Yes, we have snowblowers, but only two for the entire city. And we personally are not allowed to operate them. A crew does its best to come out and help us out, but they are spread very thinly, and can only do so much. I’m always thrilled to see them, but when they promise to come back out again later in the shift, I take it with a grain of salt, because it has been my experience that they never do. So I do what I can, and am often berated because it never seems to be enough.

You would think that under those circumstances, our city would do its best to provide us with better equipment, but since these incidents are rare, I think they don’t want to spend the money. But if they got a plow shovel that could be fitted to the front of one of our little pickup trucks, that would get rid of a lot of the snow. I’d only have to focus on the sidewalks then. But no.

So every snowfall, I trudge out there and shovel for hours on end, even as the snow continues to fall. All the while, I know that I’ll be accused of having done nothing. That isn’t exactly a recipe for good morale.

And here’s where the situation gets more idiotic. We are told that we can’t shovel the snow into the waterway, because it would be bad for the environment. The public would complain.

I care about the environment very much. I am more than willing to bend over backwards for it. But there comes a time when people have to be more realistic. Yes, we spread the environmentally friendly salt products, but as I said, they barely work, and what the complaining public seems to overlook, regardless of our efforts, is that all drains lead to the ocean.

If the bridge weren’t there and the snow fell, it would fall into the canal. If the bridge were there and we did nothing about the snow on it, the snow would eventually melt and drain into the canal. If the snow lands on the parts of the bridge with metal grating, it falls into the canal. Water drains from the bridge all the time in the form of rain, and that, too, goes into the canal nearly every day.

It’s not as if we’re neatly stacking the snow on pallets at either end of the bridge, to be carted off to a hazardous waste facility. One way or another, it winds up in the canal. But we are not allowed to be SEEN putting it into the canal ourselves. It’s all about the optics. And that means it causes 10 times the backbreaking work.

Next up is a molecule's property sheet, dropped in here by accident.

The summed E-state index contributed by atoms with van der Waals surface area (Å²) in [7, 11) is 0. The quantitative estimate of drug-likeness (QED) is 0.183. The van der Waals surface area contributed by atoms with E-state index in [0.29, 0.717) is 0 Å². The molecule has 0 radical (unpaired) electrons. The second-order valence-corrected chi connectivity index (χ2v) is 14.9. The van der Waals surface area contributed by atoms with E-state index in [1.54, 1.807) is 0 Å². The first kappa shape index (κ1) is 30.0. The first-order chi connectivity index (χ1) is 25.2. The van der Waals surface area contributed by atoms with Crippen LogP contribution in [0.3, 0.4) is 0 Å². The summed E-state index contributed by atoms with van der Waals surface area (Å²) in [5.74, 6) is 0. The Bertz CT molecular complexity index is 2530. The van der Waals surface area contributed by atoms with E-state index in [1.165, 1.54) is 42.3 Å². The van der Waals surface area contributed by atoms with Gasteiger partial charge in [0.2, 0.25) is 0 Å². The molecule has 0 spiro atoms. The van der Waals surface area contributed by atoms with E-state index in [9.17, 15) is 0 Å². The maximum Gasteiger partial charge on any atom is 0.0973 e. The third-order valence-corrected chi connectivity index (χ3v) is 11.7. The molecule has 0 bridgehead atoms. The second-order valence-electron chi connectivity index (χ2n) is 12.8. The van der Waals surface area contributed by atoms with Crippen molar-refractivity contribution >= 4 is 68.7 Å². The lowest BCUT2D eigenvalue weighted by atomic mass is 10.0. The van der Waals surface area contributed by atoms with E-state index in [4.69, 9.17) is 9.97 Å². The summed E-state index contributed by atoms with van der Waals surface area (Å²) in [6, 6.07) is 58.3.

For example, the snowblower can’t blow the snow into the canal. Heaven forbid. So as the picture shows below, it blows it back into the roadway of the bridge. This doesn’t immediately do anything to reduce the snow weight, but since it’s landing on the grate in the middle of the bridge, that snow eventually falls, you guessed it, into the canal.

And when I’m shoveling the sidewalks, I’m not allowed to easily push it over the sidewalk lip and into the canal. Oh no. I have to fill the shovel, lift it over the curb on the other side of the sidewalk, and deposit it onto the grate in the bike lane, where it will, yup, fall into the canal. And I repeat this process thousands of times, until my back and shoulders feel like they’re breaking.

Oh, and by the way, before you ask, yes, I’ve tried lifting the bridge so that the snow will fall off and land in more manageable piles on either end. I’ve lifted the bridge to full open, straight up and down, and I’ve even let it sit like that for several minutes. Not even one snowflake falls off that bridge. The snow is so wet it’s like cement. But I digress.

Bureaucracies are all about appearances. And our bureaucracy would much rather trash their employees’ bodies as well as their morale, to avoid any public outcry, which could easily be dealt with with a little bit of public relations and education, all from a comfy chair in a well-heated administrative office.

You may not see the snow going into the waterway, folks, but it’s going there, one way or another. That may not be ideal, but that’s where all water drainage goes for every street and bridge and skyscraper and sidewalk built by man. It sucks for the planet, but it’s unavoidable. Being forced to make that drainage happen the “good optics” way is at the expense of my aching back, but the result is the same, environmentally. Any municipality that tries to tell you otherwise is lying.

Think of that the next time you are enjoying a winter wonderland amongst things built by man.